or too high or too low at anything.
But as a younger player,
I definitely played off emotions
a little bit more.
-[crowd cheering]
-[announcer speaking indistinctly]
Tell me some guys that you really
don't want to have anything to do with.
You don't need to name names,
just give me the team and the number.
I like everybody.
-Yeah, I do, actually.
Do you like your coaches?
I've never had a problem with my coaches.
We're talking about high school coaches.
-Rec center coaches,
college, then we go three different
professional coaches, right?
So this tells me that you're, uh
you know how to get along
in a wide variety of situations.
-I've had some run-ins with coaches.
-Like, describe a run-in.
-Over what kind of things?
Over how something should be done.
Like what?
A play that maybe been ran
or a decision that I might've made,
or my leadership, um, approach.
It may differ from some coaches.
-Yeah, see
-That's just a conversation.
[commentator] He didn't show up in Austin
thinking he didn't have anything
to improve upon.
He's accepting the coaching
he's being given,
and he's obviously benefiting from it
with the talents
of Rick Barnes and his staff.
What does a coach do at the NBA level?
He manages personalities.
I think that's the biggest thing.
We all know how to play,
we all know all terminology,
we know every single scheme that can be.
But when you got a guy
that can set the table for us,
and then tell us to go eat
and let us do our thing,
I think that's the best coach.
But managing personalities is
-I think that's their biggest job.
-[Letterman] Trash talking,
I want you to tell us
your approach to that. I I just
I just love this.
First off, I don't talk
unless anybody's talking to me.
[Letterman] Yeah.
And I try to channel
all my trash talk to the coaches.
[laughs] And
-And the guys on the bench.
They'll be relaying these messages
to the guys on the court.
So you might be going back downcourt,
and you pass the coach, and you might say
"This guy, you might have
to switch this match-up."
-Or "he's too small."
-[Letterman laughs]
You tell that to the coach.
It's like there's a complaint box,
and you're filing a complaint
with the coach about his team.
Yeah, I'm at the point now,
I'm 15 years in the league,
so now, some of these coaches have been
they were young assistant coaches
when I was young.
So I've built somewhat of a relationship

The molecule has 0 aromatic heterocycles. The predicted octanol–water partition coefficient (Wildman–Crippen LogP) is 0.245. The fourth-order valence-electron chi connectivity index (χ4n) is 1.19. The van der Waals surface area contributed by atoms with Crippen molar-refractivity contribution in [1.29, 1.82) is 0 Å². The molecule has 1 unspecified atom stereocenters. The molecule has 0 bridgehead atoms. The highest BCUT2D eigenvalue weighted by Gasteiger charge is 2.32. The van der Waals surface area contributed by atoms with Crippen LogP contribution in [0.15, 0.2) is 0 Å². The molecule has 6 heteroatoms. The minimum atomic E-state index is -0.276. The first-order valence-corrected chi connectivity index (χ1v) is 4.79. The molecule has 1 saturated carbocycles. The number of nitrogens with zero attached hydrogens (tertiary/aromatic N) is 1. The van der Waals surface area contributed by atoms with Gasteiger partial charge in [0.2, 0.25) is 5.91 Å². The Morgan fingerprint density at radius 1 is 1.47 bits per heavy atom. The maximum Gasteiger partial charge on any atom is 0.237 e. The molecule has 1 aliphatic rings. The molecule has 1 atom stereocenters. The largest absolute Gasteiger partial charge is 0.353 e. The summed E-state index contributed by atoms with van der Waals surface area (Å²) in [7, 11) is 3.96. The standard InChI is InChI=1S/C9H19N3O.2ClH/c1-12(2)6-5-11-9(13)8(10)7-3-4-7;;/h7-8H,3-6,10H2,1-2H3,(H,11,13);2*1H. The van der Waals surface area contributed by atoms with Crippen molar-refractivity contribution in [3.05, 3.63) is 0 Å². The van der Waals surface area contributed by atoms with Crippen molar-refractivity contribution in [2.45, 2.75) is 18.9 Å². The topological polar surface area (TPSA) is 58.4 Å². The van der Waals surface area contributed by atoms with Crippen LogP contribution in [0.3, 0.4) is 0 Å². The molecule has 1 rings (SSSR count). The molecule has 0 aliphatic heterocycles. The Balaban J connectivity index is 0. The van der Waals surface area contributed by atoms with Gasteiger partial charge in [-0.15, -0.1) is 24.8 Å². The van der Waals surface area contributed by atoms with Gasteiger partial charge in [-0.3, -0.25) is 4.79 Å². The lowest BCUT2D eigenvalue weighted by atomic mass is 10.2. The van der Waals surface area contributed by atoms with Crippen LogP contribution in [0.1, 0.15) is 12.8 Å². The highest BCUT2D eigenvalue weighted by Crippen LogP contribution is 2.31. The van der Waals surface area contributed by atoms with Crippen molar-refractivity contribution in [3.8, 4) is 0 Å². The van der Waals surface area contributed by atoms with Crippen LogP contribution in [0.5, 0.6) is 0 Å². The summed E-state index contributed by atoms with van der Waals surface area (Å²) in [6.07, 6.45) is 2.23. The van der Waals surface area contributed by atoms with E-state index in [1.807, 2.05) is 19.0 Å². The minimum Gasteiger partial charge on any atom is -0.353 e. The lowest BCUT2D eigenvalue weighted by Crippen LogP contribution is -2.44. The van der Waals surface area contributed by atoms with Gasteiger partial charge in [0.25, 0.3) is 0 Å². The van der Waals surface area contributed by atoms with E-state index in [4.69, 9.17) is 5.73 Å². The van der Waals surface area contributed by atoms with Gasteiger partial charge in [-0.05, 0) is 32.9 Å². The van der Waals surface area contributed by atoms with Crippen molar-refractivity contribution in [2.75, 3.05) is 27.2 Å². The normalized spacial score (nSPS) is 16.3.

seeing these guys throughout my years.
So now they head coaches,
so I feel a little better talking trash
to the young guys now.
[enchanting music playing]
[Kevin] Oh.
-Nike called, the deal's off.
You know what this is?
A little like shooting free throws.
Not as easy as shooting free throws.
Really? Is shooting free throws
easier than this?
For sure.
Shuffleboard, harder than free throws.
[Kevin] Thank you.
I'm just too strong.
So you can't go back here and
knock it off of this
like a backboard shot.
-It doesn't count.
-I'm sorry, is this your first game?
-All right.
-If I want to win, it's now, right?
-[Kevin] Mm-hmm.
I'm getting chest pains.
If that's what you want to use
-[Kevin chuckles]
That's what I want to use.
-Believe me, that's all I got.
-Gotta finish the game.
-[biscuit clatters]
-Thank you.
You're welcome.
Come on!
This is my 110, right here.
-I'm still up, though, right?
-No, we're tied.
7-7, all right. Good, we're tied.
-You done?
-No, we got 20 more of these.
[both laughing]
We'll be here, "It's getting dark."
[both laugh]
[Letterman] Where's your favorite court
in an arena?
Gotta be Brooklyn.
-[Letterman] That's the high.
What would be
your next favorite place to play?
It's a Laker town, it's a Laker nation.
Everybody in the world
and the country likes the Lakers.
Your relationship with Kobe,
uh, close relationship?
Just played opposite one another? Friends?
Our relationship, uh,
was about just straight respect.
I was 19 coming in
and seeing him for Team USA.
Practice and play everyday,
be a teammate of his.
I really gained a lot of respect for him.
Crazy. You're 19
and your teammate is Kobe Bryant.
Kobe, LeBron, Carmelo, it was Jason Kidd.
Very grateful I got
that opportunity that early.
That day that, you know,
we all got that news, it was just
I don't even have a word
to describe how that felt.
It's somebody you look up to,
you watch their career,
watch them grow up
from a 17-year-old kid to where he is now.
We all lived with Kobe
at some point in our lives.
Whether you were a basketball fan or not,
a Lakers fan or not,
here was a guy
that was emblematic of energy and skill
and dedication and devotion.
Many, many things that meant
many, many things to people.
Uh, and then this happens.
What do you feel?
What do you do? How do you keep moving?
Uh, early, I mean, I
I just couldn't believe.
I mean, it was one of those moments
that I still can't describe, you know?
Somebody you looked at as a hero,
somebody you looked and seen,
"Well, you can see where Kobe's going
the next 20 or 30 years of his life."
-He was building something special.
-[Letterman] Yeah.
For his family, the basketball community,
for everybody, you know?
And to see that tragedy, it was just
it didn't seem real.
[melancholy music playing]
[Letterman] What I want to do
is the old alley-oop.
-You want to throw me an alley-oop?
-Where do you want it?
Gotta toss it so I can catch it here.
[upbeat jazz music playing]
-Was that close?
-No, it wasn't.
All right, no.
-My bad.
-That's your fault.
All right, wait till I
I feel like it's my fault.
You're not waiting till I run
and try to dunk it.
Let it float in the air a little bit.
Come on, throw it.
You tell me what the experience is like
having famous people at courtside
heckling, uh, causing trouble,
you know, trash talking,
whatever they're doing.
Is that fun? Or is it just like,
"Oh, just go back to your house"?
-It's incredible. I love it.
-Oh, you do? You love it?
I encourage it.
I mean, that's part of the experience
coming to the games.
You're that close, you get to have
a conversation with the players.
If it's Obviously, if it's respectful,
and everybody's been respectful
to me, so I mean, I'm
The most The most fun I have